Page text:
It even shows up in plot points/arcs, but the gay gets erased by the monster story. Let’s talk about what’s going on in #521 if you ignore the fact that Adam is a Frankenstein creature: Stokes — a middle aged “confirmed bachelor” (to use the euphemism of the era) — has picked up a piece of wounded rough trade, who he has brought home and is taking care of, but when his straight friends stop by Mr. Rough Trade has to go hide in the other room. In the end, Mr. Rough Trade strangles his girlfriend and stuffs her body in a closet (#626), and then goes running to the gay guy who has a thing for him (#636). In fact, in #636, Stokes actually says, “Yes! If you don’t like the old Adam — we’ll make a new one! I need a project.” Two points: 1) if Adam wasn’t a stitched-together Frankenstein monster, I’m 100% sure Bernardine McKenna from Broadcast Standards and Practices would have been all up in the writers’ grills about this, and 2) this is the sort of cautionary tale that older gay men tell younger gay men to try to insure that they survive to be older gay men — that kind of “project” frequently doesn’t end well.

  13. After having read so many interviews as well as this madly inspirational blog over the years, I now intuit with some confidence that Jonathan Frid had absolutely no clue what was going on in the show from day to day and was simply trying to get his lines out. His glazed look in this episode is Method acting at its realest. For four years, he has been instructed to stare daggers at Angelique and now he has to cry that he has always loved her: No wonder he couldn’t remember the crucial line and needed to be cued by his dying “beloved.” Now he’ll have to pretend to be a dashing young man (though one wattle away from looking as if he’s on the far side of middle age) willing to stand up to threats both human and supernatural to walk with Lara Parker into the rising sun.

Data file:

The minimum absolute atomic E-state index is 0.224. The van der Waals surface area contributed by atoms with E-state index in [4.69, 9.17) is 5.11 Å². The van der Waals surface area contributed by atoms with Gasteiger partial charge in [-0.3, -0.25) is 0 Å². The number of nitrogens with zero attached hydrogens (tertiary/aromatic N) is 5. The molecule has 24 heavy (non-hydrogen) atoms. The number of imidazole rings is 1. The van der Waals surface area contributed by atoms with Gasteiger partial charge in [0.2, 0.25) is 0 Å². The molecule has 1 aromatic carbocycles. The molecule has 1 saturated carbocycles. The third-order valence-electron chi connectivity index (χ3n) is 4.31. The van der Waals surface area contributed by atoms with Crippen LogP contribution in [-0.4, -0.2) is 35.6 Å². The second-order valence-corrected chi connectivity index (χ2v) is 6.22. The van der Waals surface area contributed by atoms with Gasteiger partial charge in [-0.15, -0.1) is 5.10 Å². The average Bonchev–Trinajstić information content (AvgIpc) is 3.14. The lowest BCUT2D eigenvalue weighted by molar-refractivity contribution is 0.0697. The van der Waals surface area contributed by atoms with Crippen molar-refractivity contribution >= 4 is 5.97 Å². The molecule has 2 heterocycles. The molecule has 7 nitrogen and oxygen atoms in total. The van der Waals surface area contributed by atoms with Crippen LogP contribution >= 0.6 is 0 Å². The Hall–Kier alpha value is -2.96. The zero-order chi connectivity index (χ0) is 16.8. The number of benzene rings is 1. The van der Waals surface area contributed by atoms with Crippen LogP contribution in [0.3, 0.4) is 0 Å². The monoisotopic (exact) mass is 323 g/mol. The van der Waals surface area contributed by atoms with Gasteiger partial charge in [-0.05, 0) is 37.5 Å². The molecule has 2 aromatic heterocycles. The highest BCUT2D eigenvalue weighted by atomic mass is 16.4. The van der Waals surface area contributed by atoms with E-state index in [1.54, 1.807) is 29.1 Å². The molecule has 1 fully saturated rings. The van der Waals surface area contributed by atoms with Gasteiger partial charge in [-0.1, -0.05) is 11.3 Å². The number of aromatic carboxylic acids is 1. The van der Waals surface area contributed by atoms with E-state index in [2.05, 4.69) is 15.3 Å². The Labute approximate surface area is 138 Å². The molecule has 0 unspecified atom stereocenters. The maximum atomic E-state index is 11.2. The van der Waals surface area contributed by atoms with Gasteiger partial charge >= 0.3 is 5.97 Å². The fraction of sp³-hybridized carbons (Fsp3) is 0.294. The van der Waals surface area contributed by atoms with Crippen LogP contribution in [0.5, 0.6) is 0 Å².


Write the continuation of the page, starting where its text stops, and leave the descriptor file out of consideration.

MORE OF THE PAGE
14. Oh Danny Horn, you got me good — I felt nearly as emotional reading this entry as I did your excellent elegy for Joel Crothers in episode 658. I’ve been following you since I discovered this blog in early 2014, and I’m going to miss it terribly when you’re done. You’ve taught me a lot about how to properly appreciate this bizarre piece of screencraft I’ve loved since I was Little Laramie in the mid-80s wasteland of eastern Montana … also, how to pepper terms like “mythopoetic trickster figure” and “back acting” into my lessons while teaching high school students to appreciate live theatre. 🙂

  15. When Desmond and Leticia (Desticia? Letimond?) gaze, awestruck, at the PT parlor featuring the moribund Lamar, we first see into the room, and the two are looking in completely the wrong direction to see Trask – – in fact, from where they’re standing, he’s behind a door so that they wouldn’t be able to see him. The view switches to inside the room, and Trask is now a good ten feet from where he was, and in line with where the RT watchers are standing.

    Do you suppose that Our Heroes’ return to the Present had a sort of cascading effect, going backward and filling the three in, as it were, from the point where they left? The three of them don’t remember, but everyone else does. And nobody seems like

    1. they remember Gerard’s haunting & etc. as was the case with Quentin’s reign of terror and B&J’s time trekking repair job. Perhaps it’s to do with the staircase. What do I know? I’ve never even jumped around in time, unless you count Daylight Saving.

  16. Interesting that Barney didn’t bother telegraphing his ‘friend’ Quentin, as to whether Quentin wanted that staircase gone.

    He must have spent years building it, and might have had some suggestions for minimizing abuse without destroying it.